Villain NPR coverage of Villain by Shuichi Yoshida and Philip Gabriel. News, author interviews, critics' picks and more.
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Hardcover, 295 pages, Random House Inc, List Price: $25.95 |


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Shuichi Yoshida and Philip Gabriel

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Book Summary

Follows a southern Japanese community's concerned observations of a young construction worker who is charged with murdering an insurance saleswoman.

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Note: Book excerpts are provided by the publisher and may contain language some find offensive.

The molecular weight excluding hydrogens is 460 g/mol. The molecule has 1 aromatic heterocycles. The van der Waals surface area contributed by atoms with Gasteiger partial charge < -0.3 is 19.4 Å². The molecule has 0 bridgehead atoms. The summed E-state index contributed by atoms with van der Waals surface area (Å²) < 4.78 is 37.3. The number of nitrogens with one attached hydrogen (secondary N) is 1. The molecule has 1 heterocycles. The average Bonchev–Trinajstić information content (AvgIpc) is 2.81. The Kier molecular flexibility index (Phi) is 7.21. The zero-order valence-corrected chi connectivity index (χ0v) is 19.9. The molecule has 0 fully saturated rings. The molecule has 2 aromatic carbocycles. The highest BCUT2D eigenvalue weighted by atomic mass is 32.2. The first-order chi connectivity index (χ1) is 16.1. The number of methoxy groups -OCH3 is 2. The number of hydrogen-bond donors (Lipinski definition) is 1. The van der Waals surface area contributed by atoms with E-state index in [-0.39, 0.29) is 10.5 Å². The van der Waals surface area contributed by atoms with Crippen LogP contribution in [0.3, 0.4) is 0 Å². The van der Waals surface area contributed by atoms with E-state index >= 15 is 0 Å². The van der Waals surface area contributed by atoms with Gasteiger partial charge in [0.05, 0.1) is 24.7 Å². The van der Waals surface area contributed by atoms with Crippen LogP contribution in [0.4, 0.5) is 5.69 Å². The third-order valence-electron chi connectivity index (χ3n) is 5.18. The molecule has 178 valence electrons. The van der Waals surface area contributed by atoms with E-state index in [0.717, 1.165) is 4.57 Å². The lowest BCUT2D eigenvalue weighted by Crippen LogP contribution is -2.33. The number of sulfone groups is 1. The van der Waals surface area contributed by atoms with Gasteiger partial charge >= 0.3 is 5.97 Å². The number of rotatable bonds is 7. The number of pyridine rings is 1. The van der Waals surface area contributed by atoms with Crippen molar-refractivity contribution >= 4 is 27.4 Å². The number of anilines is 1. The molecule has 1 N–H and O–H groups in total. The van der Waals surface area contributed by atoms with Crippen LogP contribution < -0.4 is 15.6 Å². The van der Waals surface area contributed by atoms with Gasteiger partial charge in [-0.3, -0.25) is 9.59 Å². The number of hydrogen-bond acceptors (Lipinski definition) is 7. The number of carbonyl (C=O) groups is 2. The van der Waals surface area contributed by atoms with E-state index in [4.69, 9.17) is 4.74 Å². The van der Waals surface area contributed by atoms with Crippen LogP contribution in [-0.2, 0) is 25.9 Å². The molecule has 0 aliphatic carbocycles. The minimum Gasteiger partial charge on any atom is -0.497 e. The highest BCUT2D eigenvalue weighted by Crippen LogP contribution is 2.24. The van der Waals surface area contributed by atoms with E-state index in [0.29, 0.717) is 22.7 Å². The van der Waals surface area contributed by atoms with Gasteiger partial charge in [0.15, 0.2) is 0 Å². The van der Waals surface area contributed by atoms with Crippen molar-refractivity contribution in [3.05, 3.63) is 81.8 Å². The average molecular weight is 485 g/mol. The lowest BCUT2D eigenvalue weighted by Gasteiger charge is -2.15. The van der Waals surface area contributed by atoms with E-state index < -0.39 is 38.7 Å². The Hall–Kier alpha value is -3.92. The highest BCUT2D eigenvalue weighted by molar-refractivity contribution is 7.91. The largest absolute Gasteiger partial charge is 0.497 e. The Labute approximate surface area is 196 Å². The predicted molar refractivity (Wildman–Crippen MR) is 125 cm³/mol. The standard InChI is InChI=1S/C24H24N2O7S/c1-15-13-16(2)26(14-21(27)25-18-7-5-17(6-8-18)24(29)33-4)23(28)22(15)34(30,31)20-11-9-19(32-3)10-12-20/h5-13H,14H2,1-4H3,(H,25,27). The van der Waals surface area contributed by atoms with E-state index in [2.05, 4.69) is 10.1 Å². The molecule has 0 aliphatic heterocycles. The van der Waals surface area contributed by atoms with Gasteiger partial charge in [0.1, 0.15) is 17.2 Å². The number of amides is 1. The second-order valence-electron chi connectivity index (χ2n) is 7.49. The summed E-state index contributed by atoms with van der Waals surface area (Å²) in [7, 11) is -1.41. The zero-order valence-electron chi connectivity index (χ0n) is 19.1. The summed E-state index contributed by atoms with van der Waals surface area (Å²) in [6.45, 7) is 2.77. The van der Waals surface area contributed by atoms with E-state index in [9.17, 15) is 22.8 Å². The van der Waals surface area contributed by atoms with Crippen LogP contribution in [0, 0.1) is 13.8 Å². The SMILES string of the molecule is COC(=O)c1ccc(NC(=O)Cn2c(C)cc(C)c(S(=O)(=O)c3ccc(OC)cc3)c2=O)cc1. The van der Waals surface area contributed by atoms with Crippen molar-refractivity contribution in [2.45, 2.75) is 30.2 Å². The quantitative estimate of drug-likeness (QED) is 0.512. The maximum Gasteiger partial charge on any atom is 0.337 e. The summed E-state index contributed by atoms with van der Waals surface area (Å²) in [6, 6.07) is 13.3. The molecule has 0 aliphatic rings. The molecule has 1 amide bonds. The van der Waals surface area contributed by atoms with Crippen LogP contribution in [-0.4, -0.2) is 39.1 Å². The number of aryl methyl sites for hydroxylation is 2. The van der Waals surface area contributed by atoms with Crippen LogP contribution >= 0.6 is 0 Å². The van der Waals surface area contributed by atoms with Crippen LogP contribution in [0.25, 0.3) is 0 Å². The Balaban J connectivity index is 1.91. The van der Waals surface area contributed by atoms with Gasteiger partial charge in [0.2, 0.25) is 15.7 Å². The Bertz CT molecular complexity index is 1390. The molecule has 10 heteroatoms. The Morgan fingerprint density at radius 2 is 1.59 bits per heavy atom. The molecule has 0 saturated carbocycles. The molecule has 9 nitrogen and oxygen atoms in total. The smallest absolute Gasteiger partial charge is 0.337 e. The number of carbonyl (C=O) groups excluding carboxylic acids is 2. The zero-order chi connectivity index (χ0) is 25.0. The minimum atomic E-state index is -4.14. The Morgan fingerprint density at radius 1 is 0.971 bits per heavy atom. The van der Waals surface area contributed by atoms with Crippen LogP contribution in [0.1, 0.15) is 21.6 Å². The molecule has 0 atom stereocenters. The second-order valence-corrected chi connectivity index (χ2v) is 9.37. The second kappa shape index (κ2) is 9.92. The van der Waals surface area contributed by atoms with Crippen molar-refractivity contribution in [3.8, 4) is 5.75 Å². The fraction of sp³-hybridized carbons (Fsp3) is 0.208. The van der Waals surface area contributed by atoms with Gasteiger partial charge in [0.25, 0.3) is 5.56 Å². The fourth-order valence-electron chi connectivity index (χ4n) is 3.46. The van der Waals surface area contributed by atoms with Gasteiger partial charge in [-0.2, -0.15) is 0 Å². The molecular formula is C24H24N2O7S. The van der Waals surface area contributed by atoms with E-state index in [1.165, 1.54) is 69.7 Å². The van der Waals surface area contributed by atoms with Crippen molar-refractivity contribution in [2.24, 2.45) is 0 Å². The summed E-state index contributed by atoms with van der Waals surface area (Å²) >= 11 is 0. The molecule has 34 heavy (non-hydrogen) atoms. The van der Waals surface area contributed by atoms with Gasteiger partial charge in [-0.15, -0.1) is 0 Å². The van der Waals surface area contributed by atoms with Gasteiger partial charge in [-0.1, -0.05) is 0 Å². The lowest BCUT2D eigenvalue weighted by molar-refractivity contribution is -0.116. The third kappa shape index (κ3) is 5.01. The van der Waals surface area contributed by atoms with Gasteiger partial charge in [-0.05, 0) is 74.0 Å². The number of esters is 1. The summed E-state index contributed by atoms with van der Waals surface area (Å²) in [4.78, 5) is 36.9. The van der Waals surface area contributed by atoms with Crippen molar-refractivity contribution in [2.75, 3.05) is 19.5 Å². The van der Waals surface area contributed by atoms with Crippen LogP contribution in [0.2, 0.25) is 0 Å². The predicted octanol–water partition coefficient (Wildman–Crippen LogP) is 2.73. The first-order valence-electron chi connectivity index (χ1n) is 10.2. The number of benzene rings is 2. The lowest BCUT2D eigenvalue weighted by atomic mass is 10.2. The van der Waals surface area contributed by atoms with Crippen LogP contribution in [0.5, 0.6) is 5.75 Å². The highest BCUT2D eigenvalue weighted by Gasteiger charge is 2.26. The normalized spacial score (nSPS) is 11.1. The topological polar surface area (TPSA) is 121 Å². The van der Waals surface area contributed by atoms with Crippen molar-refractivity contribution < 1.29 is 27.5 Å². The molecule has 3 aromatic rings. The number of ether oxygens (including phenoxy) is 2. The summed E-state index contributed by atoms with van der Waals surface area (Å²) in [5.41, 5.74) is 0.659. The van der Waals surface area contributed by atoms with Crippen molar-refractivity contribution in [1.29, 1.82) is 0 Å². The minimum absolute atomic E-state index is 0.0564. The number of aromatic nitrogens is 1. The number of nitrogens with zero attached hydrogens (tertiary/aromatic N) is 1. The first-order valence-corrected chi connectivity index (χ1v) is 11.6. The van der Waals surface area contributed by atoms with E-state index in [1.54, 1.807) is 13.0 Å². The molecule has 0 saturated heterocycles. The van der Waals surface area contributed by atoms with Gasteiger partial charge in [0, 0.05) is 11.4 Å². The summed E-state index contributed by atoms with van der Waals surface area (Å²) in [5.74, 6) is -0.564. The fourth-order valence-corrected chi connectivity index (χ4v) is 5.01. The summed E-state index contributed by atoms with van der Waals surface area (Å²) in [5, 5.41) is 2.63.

Excerpt: Villain

Yuichi turned on the overhead light in his car and angled the rearview mirror toward him. In the darkness the reflection of his face was indistinct. He moved his head from side to side, combing his fin­gers through his hair. His hair was soft and feline; the fine strands flowed through his rough fingers.
In the spring of last year, Yuichi had dyed his hair for the first time in his life. He dyed it a brown that almost appeared black, and when none of the guys on his construction site noticed, he dyed it a lighter brown, then even lighter the next time, until finally now, a year and a half later, his hair was nearly blond.
Since the change in hair color was so gradual, no one kidded him about it. Only once did another worker, Nosaka, laugh and say, “Hey, since when are you a blond?” His blond hair went well with his skin, tanned from outdoor work, so perhaps that explained the lack of teasing.